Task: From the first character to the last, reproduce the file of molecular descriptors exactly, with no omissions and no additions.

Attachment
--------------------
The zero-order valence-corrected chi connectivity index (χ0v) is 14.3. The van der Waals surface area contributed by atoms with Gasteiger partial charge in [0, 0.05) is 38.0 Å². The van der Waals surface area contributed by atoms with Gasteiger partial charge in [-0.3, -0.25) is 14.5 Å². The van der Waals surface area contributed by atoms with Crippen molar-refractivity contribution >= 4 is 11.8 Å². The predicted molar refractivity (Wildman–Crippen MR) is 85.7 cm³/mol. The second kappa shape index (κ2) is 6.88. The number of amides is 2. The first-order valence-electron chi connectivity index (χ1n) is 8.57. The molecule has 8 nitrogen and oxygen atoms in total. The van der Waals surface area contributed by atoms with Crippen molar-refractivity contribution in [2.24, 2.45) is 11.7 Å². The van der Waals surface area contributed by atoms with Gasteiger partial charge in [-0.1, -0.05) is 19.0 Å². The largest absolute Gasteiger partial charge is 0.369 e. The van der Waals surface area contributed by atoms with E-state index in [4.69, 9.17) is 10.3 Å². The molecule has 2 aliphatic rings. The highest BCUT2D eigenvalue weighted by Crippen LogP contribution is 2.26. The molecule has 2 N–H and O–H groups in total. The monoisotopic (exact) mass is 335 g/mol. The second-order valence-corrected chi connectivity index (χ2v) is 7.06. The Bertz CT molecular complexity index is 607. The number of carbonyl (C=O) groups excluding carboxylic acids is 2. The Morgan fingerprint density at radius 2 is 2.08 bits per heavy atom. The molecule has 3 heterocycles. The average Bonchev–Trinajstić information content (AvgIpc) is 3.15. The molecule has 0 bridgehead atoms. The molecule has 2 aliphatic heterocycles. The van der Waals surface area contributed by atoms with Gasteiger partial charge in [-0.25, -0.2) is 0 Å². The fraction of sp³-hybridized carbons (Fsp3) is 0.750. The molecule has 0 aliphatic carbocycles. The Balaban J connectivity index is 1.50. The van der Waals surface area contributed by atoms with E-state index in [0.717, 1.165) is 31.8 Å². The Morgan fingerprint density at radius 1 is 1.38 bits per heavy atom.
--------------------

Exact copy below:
The zero-order valence-corrected chi connectivity index (χ0v) is 14.3. The van der Waals surface area contributed by atoms with Gasteiger partial charge in [0, 0.05) is 38.0 Å². The van der Waals surface area contributed by atoms with Gasteiger partial charge in [-0.3, -0.25) is 14.5 Å². The van der Waals surface area contributed by atoms with Crippen molar-refractivity contribution >= 4 is 11.8 Å². The predicted molar refractivity (Wildman–Crippen MR) is 85.7 cm³/mol. The second kappa shape index (κ2) is 6.88. The number of amides is 2. The first-order valence-electron chi connectivity index (χ1n) is 8.57. The molecule has 8 nitrogen and oxygen atoms in total. The van der Waals surface area contributed by atoms with Crippen molar-refractivity contribution in [2.24, 2.45) is 11.7 Å². The van der Waals surface area contributed by atoms with Gasteiger partial charge in [-0.1, -0.05) is 19.0 Å². The largest absolute Gasteiger partial charge is 0.369 e. The van der Waals surface area contributed by atoms with E-state index in [4.69, 9.17) is 10.3 Å². The molecule has 2 aliphatic rings. The highest BCUT2D eigenvalue weighted by Crippen LogP contribution is 2.26. The molecule has 2 N–H and O–H groups in total. The monoisotopic (exact) mass is 335 g/mol. The second-order valence-corrected chi connectivity index (χ2v) is 7.06. The Bertz CT molecular complexity index is 607. The number of carbonyl (C=O) groups excluding carboxylic acids is 2. The Morgan fingerprint density at radius 2 is 2.08 bits per heavy atom. The molecule has 3 heterocycles. The average Bonchev–Trinajstić information content (AvgIpc) is 3.15. The molecule has 0 bridgehead atoms. The molecule has 2 aliphatic heterocycles. The van der Waals surface area contributed by atoms with Gasteiger partial charge in [-0.25, -0.2) is 0 Å². The fraction of sp³-hybridized carbons (Fsp3) is 0.750. The molecule has 0 aliphatic carbocycles. The Balaban J connectivity index is 1.50. The van der Waals surface area contributed by atoms with E-state index in [0.717, 1.165) is 31.8 Å². The Morgan fingerprint density at radius 1 is 1.38 bits per heavy atom.